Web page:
Mariani (left) at her
daughter's wedding, which
she had to reschedule
after losing her husband
in the 9/11 attacks
When former New Jersey Gov. Thomas Kean
took the helm of the National Commission
on Terrorist Attacks Upon the United
States, more popularly known as the 9/11
Commission, the moderate Republican made
a vow: He would not let his investigation
become another Warren Commission, the
1964 federal inquiry criticized for failing
to adequately probe the possibility of
conspiracy in the assassination of President
John F. Kennedy.
The 9/11 Commission
would look into every aspect of the attacks,
and try to illustrate why the United
States was so ill-prepared.
But as the original
May 27 deadline for the commission's
report fast approaches, eyebrows are
already being raised. On Jan. 27, the
commissioners asked for 60 more days.
The White House repeatedly said "no way" until
Feb. 4, when President George W. Bush
reversed himself and gave the commission
two more months.
Part of the delay has
been caused by the Bush administration
itself, which has withheld key documents,
angering commission members, victims'
families and skeptical citizens all the
more. "We're coming down to the final
[months] of the commission and we're
still messing around with access issues," said
former Georgia Sen. Max Cleland, who
served as one of the commission's five
Democrats until resigning late last year.
Cleland, too, sees parallels to the JFK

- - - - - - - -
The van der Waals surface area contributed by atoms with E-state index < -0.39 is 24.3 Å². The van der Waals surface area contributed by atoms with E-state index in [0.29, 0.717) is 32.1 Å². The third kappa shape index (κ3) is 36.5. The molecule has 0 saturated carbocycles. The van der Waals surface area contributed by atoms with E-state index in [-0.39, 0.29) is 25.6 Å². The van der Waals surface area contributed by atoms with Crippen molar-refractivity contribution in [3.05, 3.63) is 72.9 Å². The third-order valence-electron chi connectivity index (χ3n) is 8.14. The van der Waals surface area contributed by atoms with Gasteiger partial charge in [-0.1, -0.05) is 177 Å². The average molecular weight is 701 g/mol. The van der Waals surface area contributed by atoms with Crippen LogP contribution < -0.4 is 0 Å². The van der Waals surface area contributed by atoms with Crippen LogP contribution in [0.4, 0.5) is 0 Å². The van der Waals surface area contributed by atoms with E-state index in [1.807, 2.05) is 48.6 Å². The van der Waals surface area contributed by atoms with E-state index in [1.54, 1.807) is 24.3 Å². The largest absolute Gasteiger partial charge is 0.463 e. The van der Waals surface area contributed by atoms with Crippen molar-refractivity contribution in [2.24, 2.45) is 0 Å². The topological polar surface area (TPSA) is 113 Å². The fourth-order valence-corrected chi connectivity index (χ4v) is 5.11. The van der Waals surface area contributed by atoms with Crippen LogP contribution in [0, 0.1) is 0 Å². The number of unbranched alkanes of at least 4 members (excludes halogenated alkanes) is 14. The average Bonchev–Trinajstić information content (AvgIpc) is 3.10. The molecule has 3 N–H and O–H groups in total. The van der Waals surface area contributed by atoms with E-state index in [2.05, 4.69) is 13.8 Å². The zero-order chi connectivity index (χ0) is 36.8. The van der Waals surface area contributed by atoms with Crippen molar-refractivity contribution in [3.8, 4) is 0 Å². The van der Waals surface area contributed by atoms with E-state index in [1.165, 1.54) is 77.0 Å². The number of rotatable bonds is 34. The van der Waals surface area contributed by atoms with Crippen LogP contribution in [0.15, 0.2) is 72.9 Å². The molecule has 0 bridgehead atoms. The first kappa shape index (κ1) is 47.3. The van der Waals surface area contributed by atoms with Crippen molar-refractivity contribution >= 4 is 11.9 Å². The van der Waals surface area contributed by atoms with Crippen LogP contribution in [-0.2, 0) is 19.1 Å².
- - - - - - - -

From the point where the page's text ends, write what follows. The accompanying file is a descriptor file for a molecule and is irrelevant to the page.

"This is the most serious
independent investigation since the Warren
Commission. And after watching History
Channel shows on the Warren Commission...the
Warren Commission blew it," Cleland went
on. "I'm not going to be part of that.
I'm not going to be part of looking at
information only partially. I'm not going
to be part of just coming to quick conclusions."
"It's just a dog-and-pony
show," says John Judge, co-founder of
9/11 CitizensWatch, a Washington, D.C.-based
watchdog group monitoring the work of
the independent bipartisan commission. "It's
just like when you go into the Warren
Commission, and you have five areas of
inquiry: 'Who was Oswald?'; 'Who was
Ruby?'; 'Who was this and that?' But
you don't have 'Who shot Kennedy?,'" he
says. "They've already had a panel on
'Who are the terrorists?,' which was
all about al Qaeda. So they're investigating
the official line of assumptions."
The 9/11 hearings have
been poorly attended and bloodless in
content. Witnesses have been mostly top
government officials along with former
spies. The media have been largely absent.
Citizens' groups have been shut out of
the process, and some 9/11 widows and
widowers have become livid with frustration.
Across the nation, a
growing number of people are determined
to discover the truth about 9/11. Citizen-led
organizations such as CitizensWatch and
the 9/11 Visibility Project are trying
to give the public a say.
But the movement with
the most clout is the loose-knit band
of some 100 families who are suing airlines
and government agencies rather than accept
part of the $5 billion payout offered
to victims' relatives in exchange for
a promise not to sue. A lawsuit, many
feel, offers the best hope of dragging
information out into the open.
of the families filed for claims with
the 9/11 Victim Compensation Fund, 20
percent doing so in the final week of
the Dec. 22, 2003 deadline.